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While managing Sepsis central line should be placed and used only for venous access

Assess patient frequently, screening and initiating early treatment is essential – Prof. Roman Jaeschke Antimicrobial Resistance is increasing, expensive to treat and LMICs will be affected the most – Prof. Timothy Walsh

ISLAMABAD: While managing Sepsis the patient should be assessed frequently, screening and early initiation of treatment is essential. Work out how much fluids have to be used while rescue fluids can be administered at any time. Liberal and appropriate use of fluids can reduce mortality by 14%. Central line should be placed and used only for venous access. This was stated by prof. Roman Jaeschke from McMaster University Canada. He was making a presentation on “ Sepsis- what is old, What is new and What is crucial to know” in the third plenary session of International Medical Conference organized by Pakistan Society of Internal Medicine held here from March 25th to 28th 2024. This session was chaired by Prof. Muhammad Umar Vice Chancellor of Rawalpindi Medical University alongwith other colleagues from Pakistan.

He started his presentation by discussing the differences between the strong and weak recommendations for management of Sepsis. He also shared the Surviving Sepsis Campaign Guidelines. It lays emphasis on screening and early treatment of infections. He also discussed in detail the fluids hemodynamics management and additional therapies. Sepsis relates to life threatening organ dysfunction caused by host response to infections. The management strategy should outweigh risk with benefits. He then discussed how to monitor response to treatment. He further stated that treating physicians must stay on the bedside of the patient which matters a lot and any delay in initiating appropriate treatment increased mortality, he remarked.

Prof. Timothy Walsh from Oxford University UK was the next speaker who discussed “Managing drug resistant infections- a solvable yet Unsolvable Crisis”. He pointed out that when bacteria develops resistance, there is more bacteria than human cells. Bacteria spreads across many sectors and it multiplies every twenty minutes in one hour. Antimicrobial Resistance, he stated, is increasing and Low Middle Income Countries (LMICs) will be affected the most. Unfortunately there is no vaccine for AMR while for Covid19 pandemic we had a vaccine, Covid can be diagnosed quickly but this is not the case with AMR. Its diagnosis is very expensive and we mostly rely in clinical outcome. United Nations, he opined can help in diagnostic access by providing sustainable funding while access to antibiotics was extremely important. He laid stress on prevention of infection, its control, education, improving sewerage and sanitation.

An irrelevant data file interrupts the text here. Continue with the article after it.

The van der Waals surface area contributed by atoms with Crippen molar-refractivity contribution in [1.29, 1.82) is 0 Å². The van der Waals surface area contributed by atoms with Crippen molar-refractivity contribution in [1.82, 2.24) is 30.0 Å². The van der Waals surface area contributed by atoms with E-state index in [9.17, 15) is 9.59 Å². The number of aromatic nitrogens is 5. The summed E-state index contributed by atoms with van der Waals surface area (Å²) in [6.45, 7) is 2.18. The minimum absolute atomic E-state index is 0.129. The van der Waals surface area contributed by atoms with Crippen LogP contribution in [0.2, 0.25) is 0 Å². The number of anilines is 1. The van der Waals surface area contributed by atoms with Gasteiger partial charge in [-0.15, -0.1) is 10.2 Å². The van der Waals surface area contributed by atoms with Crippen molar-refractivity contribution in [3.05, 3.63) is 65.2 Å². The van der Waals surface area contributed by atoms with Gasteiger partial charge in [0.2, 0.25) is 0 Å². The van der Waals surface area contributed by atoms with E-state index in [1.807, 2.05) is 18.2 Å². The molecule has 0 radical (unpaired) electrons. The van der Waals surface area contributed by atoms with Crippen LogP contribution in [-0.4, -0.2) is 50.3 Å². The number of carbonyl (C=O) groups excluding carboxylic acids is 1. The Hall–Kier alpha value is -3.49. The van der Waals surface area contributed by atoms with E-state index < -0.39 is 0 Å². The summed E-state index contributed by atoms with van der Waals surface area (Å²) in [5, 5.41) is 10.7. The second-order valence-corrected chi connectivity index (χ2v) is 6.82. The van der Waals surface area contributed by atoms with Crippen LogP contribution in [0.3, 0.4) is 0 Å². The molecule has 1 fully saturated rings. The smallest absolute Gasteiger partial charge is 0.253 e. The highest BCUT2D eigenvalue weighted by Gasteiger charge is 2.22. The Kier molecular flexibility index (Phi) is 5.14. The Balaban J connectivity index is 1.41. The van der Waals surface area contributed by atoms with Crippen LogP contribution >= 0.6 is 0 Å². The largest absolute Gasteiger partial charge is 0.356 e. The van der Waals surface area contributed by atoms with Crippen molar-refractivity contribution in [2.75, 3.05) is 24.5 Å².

Earlier Prof. John Kolbe President of International Society of Internal Medicine from Auckland discussed Update on Management of Chronic Obstructive Pulmonary Disease (COPD). He also referred to non-pharmacological therapy and the role of ICS. He emphasized the importance of LTOT which he stated reduce mortality. Effective measures and pulmonary rehabilitation leads in good improvement in exercise capacity. He also referred to LABAS and LAMAS used in COPD besides discussing the advantages of once daily and twice daily therapy. COPD is not a contraindication for the use of beta blockers while there are no good indications for widespread use of ICS in COPD. It can have some side effects like pneumonia. Slow initiation of ICS can be possible. Bronchodilator therapy has priority while there is limited role of ICS, he remarked.